As news poured Monday night of a deadly explosion at an Ariana Grande concert New Jersey residents said their hearts go out to the victims, and debated how the world should respond to yet another apparent incident of terror.

In calls into Steve Trevelise's evening talk show, several said they were glad President Donald Trump talks frankly about Islamic terror; others warned about lumping people together or reacting with assumptions and racisms.

“Tragic as this terrorist attack is ... I don’t think it indicates that the world is a safer place because President Trump is in power," Joan on the Parkway said.

She was responding to several callers who said almost the opposite.

Nicole, from Bucks County, Pa., said she feels safer since Trump took office, calling the bombing in London “horrific.”

Chris from Neptune was critical of Trump's predecessor: "There’s a very long list of stuff that happened under Obama, and there were also several failed attempts ... Everyone just got numb to it. But he did give Obama credit for “killing bin Laden when he had the chance.”

Jon in Spotswood said the United States is "the safest country in the World — and we've got a president that wants to make it safer."

"Other countries have to step up," he said. "They have to follow what we do. ... This is just going to get to the point of no return. "

He told Trevelise he worries about his kids going out in public, or to their Jewish school.

"You have to be on guard for everywhere you're going to send these kids," Jon said. "It's not going to get better. It's going to get worse unless we strengthen this country, and close these borders and get these bad people out, and start screening everybody.

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"I have a real problem with the politicians of our country lately," Steve in Hamilton said. "I really believe in my heart, DT is trying to do something, and all you have is people trying to discourage him.

He cited the words of Cold War Russian leader Nikita Khrushchev: "He said you would never, never beat the United States. He said the only way you would possibly beat the United States is from within. And that's what's happening now."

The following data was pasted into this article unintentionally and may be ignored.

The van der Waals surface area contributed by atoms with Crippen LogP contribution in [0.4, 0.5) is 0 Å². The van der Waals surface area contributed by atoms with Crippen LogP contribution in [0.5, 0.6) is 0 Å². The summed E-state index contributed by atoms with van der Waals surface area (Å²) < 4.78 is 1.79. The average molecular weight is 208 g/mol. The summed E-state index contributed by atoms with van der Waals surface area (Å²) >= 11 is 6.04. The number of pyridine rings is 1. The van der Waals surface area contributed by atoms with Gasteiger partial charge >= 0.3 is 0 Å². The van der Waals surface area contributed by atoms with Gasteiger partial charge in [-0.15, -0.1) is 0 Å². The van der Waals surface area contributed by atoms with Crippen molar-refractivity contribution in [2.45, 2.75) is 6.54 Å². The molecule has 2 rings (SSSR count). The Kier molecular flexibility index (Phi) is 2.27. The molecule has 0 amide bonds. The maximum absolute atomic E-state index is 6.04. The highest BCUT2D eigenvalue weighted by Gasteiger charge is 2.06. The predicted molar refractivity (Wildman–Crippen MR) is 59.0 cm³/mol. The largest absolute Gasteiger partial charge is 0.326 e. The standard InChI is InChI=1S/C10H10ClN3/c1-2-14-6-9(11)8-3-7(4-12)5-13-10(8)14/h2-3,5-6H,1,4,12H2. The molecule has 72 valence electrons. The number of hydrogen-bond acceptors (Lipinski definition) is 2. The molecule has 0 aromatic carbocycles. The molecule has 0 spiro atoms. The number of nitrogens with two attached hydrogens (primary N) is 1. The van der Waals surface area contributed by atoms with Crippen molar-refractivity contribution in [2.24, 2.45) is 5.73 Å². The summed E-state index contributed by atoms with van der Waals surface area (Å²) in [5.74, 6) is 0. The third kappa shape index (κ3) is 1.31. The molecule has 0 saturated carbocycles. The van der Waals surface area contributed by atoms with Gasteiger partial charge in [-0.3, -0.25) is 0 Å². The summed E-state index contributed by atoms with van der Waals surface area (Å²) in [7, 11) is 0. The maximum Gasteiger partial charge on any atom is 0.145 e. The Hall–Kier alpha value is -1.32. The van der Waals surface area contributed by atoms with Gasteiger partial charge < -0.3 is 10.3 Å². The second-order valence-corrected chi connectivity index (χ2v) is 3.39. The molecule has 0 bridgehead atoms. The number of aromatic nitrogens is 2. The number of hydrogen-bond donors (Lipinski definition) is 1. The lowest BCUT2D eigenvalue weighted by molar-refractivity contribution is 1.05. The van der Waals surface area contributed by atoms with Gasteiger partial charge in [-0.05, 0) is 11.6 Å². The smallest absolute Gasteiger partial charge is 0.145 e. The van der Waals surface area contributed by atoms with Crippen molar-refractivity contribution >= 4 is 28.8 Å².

David in Lakewood said Americans have to be prepared for much stricter security — like the spot checks his family experienced in Israel. He spoke of security checkpoints and random searches of his wife's purse.

"It was a pain in the ass and unfortunately it was a way of life, and unfortunately the rest of the world is going to have to catch up and do it," David said. "If you don't, they're going to win.

But Bill in Ewing said he's "not worried about anything," despite the carnage being reported Monday night.

You've got better odds of dying in a drunken car crash," he said.

And Emmanuel in Burlington County said the best response is to be brave — and live life as usual

"My heart goes out to the people, the victims ... I have to say, you live in a free world, especially in this beautiful country of ours ... you're fearful that the terrorists have won," he said. "If you're going out to a ball game, to Washington, DC, to a big event — don't be fearful."

News of the explosion was coming in as Gov. Chris Christie participated in the monthly "Ask the Governor" show on New Jersey 101.5.

"The world has changed since Sept. 11, 2001," Christie told host Eric Scott. "And that is really the line of demarcation. And I think that history will show that that's the moment that changed this country the most since World War II. I think we are never going to be the same."

"It's part of our job of this generation to be vigilant about it and remind them that things like this can happen."

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